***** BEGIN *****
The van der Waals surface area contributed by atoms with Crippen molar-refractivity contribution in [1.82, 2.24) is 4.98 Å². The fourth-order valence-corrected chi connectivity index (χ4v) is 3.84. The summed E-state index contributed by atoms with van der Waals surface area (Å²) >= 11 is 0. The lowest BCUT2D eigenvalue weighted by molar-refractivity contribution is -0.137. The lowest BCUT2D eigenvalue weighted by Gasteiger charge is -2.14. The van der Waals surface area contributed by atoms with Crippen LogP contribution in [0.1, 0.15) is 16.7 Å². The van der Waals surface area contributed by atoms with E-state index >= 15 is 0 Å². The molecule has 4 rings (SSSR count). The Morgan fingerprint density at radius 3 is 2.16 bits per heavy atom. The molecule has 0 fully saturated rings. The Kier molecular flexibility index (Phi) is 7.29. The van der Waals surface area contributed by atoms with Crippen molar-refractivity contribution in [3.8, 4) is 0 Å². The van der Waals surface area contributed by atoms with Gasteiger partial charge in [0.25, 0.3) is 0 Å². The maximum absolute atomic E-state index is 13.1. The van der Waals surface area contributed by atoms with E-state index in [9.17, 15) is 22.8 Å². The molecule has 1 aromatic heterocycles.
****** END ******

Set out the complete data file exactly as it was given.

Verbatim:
The van der Waals surface area contributed by atoms with Crippen molar-refractivity contribution in [1.82, 2.24) is 4.98 Å². The fourth-order valence-corrected chi connectivity index (χ4v) is 3.84. The summed E-state index contributed by atoms with van der Waals surface area (Å²) >= 11 is 0. The lowest BCUT2D eigenvalue weighted by molar-refractivity contribution is -0.137. The lowest BCUT2D eigenvalue weighted by Gasteiger charge is -2.14. The van der Waals surface area contributed by atoms with Crippen LogP contribution in [0.1, 0.15) is 16.7 Å². The van der Waals surface area contributed by atoms with E-state index >= 15 is 0 Å². The molecule has 4 rings (SSSR count). The Morgan fingerprint density at radius 3 is 2.16 bits per heavy atom. The molecule has 0 fully saturated rings. The Kier molecular flexibility index (Phi) is 7.29. The van der Waals surface area contributed by atoms with Crippen molar-refractivity contribution in [3.8, 4) is 0 Å². The van der Waals surface area contributed by atoms with Gasteiger partial charge in [0.25, 0.3) is 0 Å². The maximum absolute atomic E-state index is 13.1. The van der Waals surface area contributed by atoms with E-state index in [9.17, 15) is 22.8 Å². The molecule has 1 aromatic heterocycles.